Internally, employees mix up workspaces every six months, sharing space with colleagues from different departments to build stronger team relations. That dedication to cultivating teamwork led the company to experiment with various apps purported to propel teamwork forward.

One of the biggest successes to come out of this experimentation was consolidating telephony with Office 365 in April 2019. As a result, employees can now access the company landline through Teams with the Vodafone Calling in Office 365 solution. For customer contact, Teams is extended with the Anywhere365 Contact Center. Because the solution interoperates with Salesforce, incoming calls can be logged in the company’s customer relationship management system for inclusion in the customer database.

“Using Teams with Vodafone Calling in Microsoft Office 365 amplifies the personal and transparent approach we’re known for,” says van Doorn. “We can talk to our chocofans with full knowledge of their prior backgrounds, orders, and feedback.” Incoming calls automatically route to the best person to handle the call, no matter where that person is, and contact information is included for the convenience of the person receiving the call.

A future in the cloud
Ten years ago, the company migrated to the cloud. “We were growing rapidly and needed to be scalable,” recalls van Doorn. “And we also looked at the growing number of relationships we were managing—both customers and suppliers, plus our rapidly expanding staff. We felt that committing to a complicated IT landscape in terms of connections, interfaces, and equipment would have been a risk.”

Cross-functional collaboration also underpins daily and strategic operations at Tony’s Chocolonely. Teamwork fans out from internal teams to a swath of partners that support different aspects of operations, including web developers, product wrapper suppliers, retail stores, and many more.

The company is so committed in fact, that its suppliers also now collaborate in Teams. “We’ve implemented the entire Microsoft 365 suite,” van Doorn. “All of our data is on SharePoint. With this modern working platform, we can easily collaborate with our partners, suppliers, and with each other.” The company also hopes to reduce business travel expenses by 10 percent now that so much collaboration takes place in the cloud.

For the people behind the Tony’s Chocolonely brand, it comes down to relationships. “By growing long-term relationships and paying a higher price—above the market price plus the Fairtrade Premium—to West African farmers, we’re trying to create an equal partnership,” says Ursem. “And if we’re performing well, other companies will be inspired to shoulder this responsibility, too.”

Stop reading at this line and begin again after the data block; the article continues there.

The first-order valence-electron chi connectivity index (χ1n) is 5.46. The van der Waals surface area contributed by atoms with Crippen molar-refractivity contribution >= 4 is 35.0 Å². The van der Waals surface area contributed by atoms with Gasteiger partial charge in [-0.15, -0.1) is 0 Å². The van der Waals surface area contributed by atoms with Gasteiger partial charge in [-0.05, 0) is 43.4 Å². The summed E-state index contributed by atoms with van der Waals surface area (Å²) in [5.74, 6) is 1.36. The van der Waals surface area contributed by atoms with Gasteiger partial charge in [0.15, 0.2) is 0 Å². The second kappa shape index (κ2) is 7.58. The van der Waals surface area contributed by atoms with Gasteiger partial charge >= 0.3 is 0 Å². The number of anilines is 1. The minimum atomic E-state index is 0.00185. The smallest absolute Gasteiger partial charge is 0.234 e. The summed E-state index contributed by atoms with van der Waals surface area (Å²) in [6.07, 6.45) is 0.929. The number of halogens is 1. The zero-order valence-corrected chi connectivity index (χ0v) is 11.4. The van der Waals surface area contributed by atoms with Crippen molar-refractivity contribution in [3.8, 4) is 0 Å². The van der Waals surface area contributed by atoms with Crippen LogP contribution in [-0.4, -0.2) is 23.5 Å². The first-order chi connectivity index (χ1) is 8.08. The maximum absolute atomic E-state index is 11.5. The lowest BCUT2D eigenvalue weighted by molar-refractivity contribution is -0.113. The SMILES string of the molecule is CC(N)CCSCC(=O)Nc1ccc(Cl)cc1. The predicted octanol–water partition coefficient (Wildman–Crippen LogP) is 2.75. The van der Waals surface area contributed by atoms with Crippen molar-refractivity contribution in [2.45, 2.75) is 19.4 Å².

For more information, please visit the Microsoft Customer Stories blog.

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Author: Microsoft News Center

My views on U.S. immigration policy

Below is an e-mail I sent to all Microsoft employees today sharing my views on U.S. immigration policy.  This is an incredibly important topic and one I care deeply about.

Team,

Like many of you, I am appalled at the abhorrent policy of separating immigrant children from their families at the southern border of the U.S. As both a parent and an immigrant, this issue touches me personally.

I consider myself a product of two amazing and uniquely American things — American technology reaching me where I was growing up that allowed me to dream the dream and an enlightened immigration policy that then allowed me to live that dream. My story would not have been possible anywhere else.

This new policy implemented on the border is simply cruel and abusive, and we are standing for change. Today Brad detailed our company’s position on this issue, as well as the immigration legislation currently being considered in Congress, and I encourage you to read his blog post.

I want to be clear: Microsoft is not working with the U.S. government on any projects related to separating children from their families at the border. Our current cloud engagement with U.S. Immigration and Customs Enforcement (ICE) is supporting legacy mail, calendar, messaging and document management workloads.

Microsoft has a long history of taking a principled approach to how we live up to our mission of empowering every person and every organization on the planet to achieve more with technology platforms and tools, while also standing up for our enduring values and ethics. Any engagement with any government has been and will be guided by our ethics and principles. We will continue to have this dialogue both within our company and with our stakeholders outside.

The immigration policy of this country is one of our greatest competitive advantages, and this is something we must preserve and promote. America is a nation of immigrants, and we’re able to attract people from around the world to contribute to our economy, our communities and our companies. We are also a beacon of hope for those who need it the most. This is what makes America stronger. We will always stand for immigration policies that preserve every person’s dignity and human rights. That means standing with every immigrant who works at Microsoft and standing for change in the inhumane treatment of children at the U.S. border today. 

Satya  

My views on U.S. immigration policy

Below is an e-mail I sent to all Microsoft employees today sharing my views on U.S. immigration policy.  This is an incredibly important topic and one I care deeply about.

Team,